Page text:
Aristomenis (Meni) Tsirbas' lower body is temporarily stationary. You may be sitting in Café Parvis at the Cartier des Spectacles, but rest assured that the Montreal filmmaker's mind drifts to other, far-flung galaxies and dimensions. I can't help it.
"I just like to let my mind wander and tell science fiction stories, so I thought I'd make a living out of it," he jokes Tsirbas. .
And he has been very adept at doing just that for the last 25 years.
Tsirbas, who graduated from Concordia's prestigious filmmaking program, worked on the set of Titanic, where he paid his dues under director James Cameron, and then went on to otherworldly screens like A's visual effects for his adventures. I became a supervisor. Wrinkle in Time, My Favorite Martian, TV Series Star Trek: Deep Space Nine. He then produced a series of short cartoons and an animated feature, Battle for Terra, all written and directed by him.
In the midst of these forays were national ad spots for Nike, Coca-Cola, and 7UP, and several music his videos, including Tears for Fears' "Closest to Heaven." was.
All of these experiences are brought together in Tsirbas' first live-action feature, his Timescape. This is a dizzying odyssey that takes two kids on a time travel his escape to prehistoric times. This is the real deal, with CGI special effects that rival the best in the business, but at a fraction of the price of most blockbusters in the genre.
Timescape, which made its world premiere at last month's Fantasia Fest, opens in Quebec on Friday in English and French. While its focus is on its youthful and curious leads (Sophian Oleniuk as Jason and Laura Rossignol Arts as Lara), the film is suitable for all age demographics, i.e. for all ages. Must play to those who devour tech bells and all the sci-fi spectacle. blow a whistle.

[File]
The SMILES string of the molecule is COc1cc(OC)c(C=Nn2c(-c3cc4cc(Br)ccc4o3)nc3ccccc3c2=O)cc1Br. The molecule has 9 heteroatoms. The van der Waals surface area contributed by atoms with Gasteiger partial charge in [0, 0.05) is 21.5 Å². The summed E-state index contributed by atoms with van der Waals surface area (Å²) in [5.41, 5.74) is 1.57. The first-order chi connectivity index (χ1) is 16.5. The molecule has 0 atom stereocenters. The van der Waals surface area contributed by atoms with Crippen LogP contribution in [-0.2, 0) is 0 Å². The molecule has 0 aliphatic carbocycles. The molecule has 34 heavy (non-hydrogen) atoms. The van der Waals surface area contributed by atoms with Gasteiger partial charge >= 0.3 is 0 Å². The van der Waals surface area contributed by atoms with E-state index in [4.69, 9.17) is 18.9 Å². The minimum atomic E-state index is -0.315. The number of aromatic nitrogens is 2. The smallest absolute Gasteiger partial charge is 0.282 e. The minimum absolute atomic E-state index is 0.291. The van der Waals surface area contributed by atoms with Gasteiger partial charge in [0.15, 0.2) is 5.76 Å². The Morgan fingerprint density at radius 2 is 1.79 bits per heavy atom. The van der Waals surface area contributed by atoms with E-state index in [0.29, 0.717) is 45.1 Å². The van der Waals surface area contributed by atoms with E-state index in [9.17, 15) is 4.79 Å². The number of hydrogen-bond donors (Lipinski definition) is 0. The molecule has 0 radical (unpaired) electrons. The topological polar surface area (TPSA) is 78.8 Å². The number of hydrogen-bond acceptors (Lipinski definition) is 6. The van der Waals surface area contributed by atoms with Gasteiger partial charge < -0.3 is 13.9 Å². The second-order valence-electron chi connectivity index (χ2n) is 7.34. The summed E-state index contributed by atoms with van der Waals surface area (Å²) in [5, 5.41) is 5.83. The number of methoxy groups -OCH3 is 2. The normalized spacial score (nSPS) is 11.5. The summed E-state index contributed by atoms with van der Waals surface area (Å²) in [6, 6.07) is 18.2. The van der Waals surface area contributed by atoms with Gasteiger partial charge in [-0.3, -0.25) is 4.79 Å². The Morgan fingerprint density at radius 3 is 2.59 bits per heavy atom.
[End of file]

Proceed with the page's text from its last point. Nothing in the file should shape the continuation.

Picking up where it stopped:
As a bonus for the Quebecois, Timescape has to be the first ever his sci-fi his caper filmed in the lush forests surrounding the Lawrence community of Rawdon. The prehistoric footage was also filmed in Montreal.
"To my knowledge, there have been no reports of aliens, flying saucers or dinosaurs appearing in Rawdon," he said, Tsirbas, quickly adding: rice field. Of course, it cannot be said that these situations did not actually occur there.
Tsirbas credits the Montreal film crew and technicians for bringing this prehistoric world to life.
``They have all done much better to make this movie look so big and epic.
Tsirbas credited his overactive imagination and cosmic fascination with the 1977 release when he was a child. It's actually attributed to catching Star Wars: Episode IV, which was released in 1977 at the beginning of the series.
“I was 10 years old at the time and it gave me all the focus I needed to pursue this as a career. That passion has been in me ever since,” says Tsirbas, who has several sci-fi projects planned, including one he hopes to shoot in and around Montreal. say.
Tsirbas credits his Cameron to the no-nonsense Canadian director who took him to another level when he worked on Titanic.
"My plan when I went to the United States in 1996 was to work with people who were far better than I was," he says. "Then I was thrown into the lion's pit with Jim Cameron on the Titanic. He was so inspiring. He's very goal-oriented and has such a vast array of skills. He is usually better at everything than anyone else in the room.It was a great learning experience, an eye-opener, and a lot to learn from it."
Visual effects were initially his great passion, creatively and financially setting the stage for him to advance into a directorial career.
“CGI effects have changed the game. , hopefully able to age well... But the beauty of it is that the accompanying high-tech hardware and software have become more accessible and democratized filmmaking, allowing smaller productions to actually It feels much bigger than it was.”
Like a timescape.
"Let's say Timescape's budget was significantly less than the latest Jurassic Park movie in the series."
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